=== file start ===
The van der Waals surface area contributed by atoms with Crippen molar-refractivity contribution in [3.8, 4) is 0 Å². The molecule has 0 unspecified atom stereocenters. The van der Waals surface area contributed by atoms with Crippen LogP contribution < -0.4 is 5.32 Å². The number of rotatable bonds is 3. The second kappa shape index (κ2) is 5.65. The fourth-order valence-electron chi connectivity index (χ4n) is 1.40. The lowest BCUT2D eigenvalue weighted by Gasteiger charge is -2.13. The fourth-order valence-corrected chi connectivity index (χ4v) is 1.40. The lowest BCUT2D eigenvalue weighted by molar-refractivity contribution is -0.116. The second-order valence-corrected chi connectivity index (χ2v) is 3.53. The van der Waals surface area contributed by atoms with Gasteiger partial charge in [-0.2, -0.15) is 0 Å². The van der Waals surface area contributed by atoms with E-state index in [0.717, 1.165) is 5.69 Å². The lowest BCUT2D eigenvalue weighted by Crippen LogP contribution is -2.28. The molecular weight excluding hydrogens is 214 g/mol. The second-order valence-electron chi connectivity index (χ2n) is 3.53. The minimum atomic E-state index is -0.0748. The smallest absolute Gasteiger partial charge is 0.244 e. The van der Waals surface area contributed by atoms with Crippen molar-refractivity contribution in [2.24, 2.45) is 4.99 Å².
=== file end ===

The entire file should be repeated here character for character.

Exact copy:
The van der Waals surface area contributed by atoms with Crippen molar-refractivity contribution in [3.8, 4) is 0 Å². The molecule has 0 unspecified atom stereocenters. The van der Waals surface area contributed by atoms with Crippen LogP contribution < -0.4 is 5.32 Å². The number of rotatable bonds is 3. The second kappa shape index (κ2) is 5.65. The fourth-order valence-electron chi connectivity index (χ4n) is 1.40. The lowest BCUT2D eigenvalue weighted by Gasteiger charge is -2.13. The fourth-order valence-corrected chi connectivity index (χ4v) is 1.40. The lowest BCUT2D eigenvalue weighted by molar-refractivity contribution is -0.116. The second-order valence-corrected chi connectivity index (χ2v) is 3.53. The van der Waals surface area contributed by atoms with Gasteiger partial charge in [-0.2, -0.15) is 0 Å². The van der Waals surface area contributed by atoms with E-state index in [0.717, 1.165) is 5.69 Å². The lowest BCUT2D eigenvalue weighted by Crippen LogP contribution is -2.28. The molecular weight excluding hydrogens is 214 g/mol. The second-order valence-electron chi connectivity index (χ2n) is 3.53. The minimum atomic E-state index is -0.0748. The smallest absolute Gasteiger partial charge is 0.244 e. The van der Waals surface area contributed by atoms with Crippen molar-refractivity contribution in [2.24, 2.45) is 4.99 Å².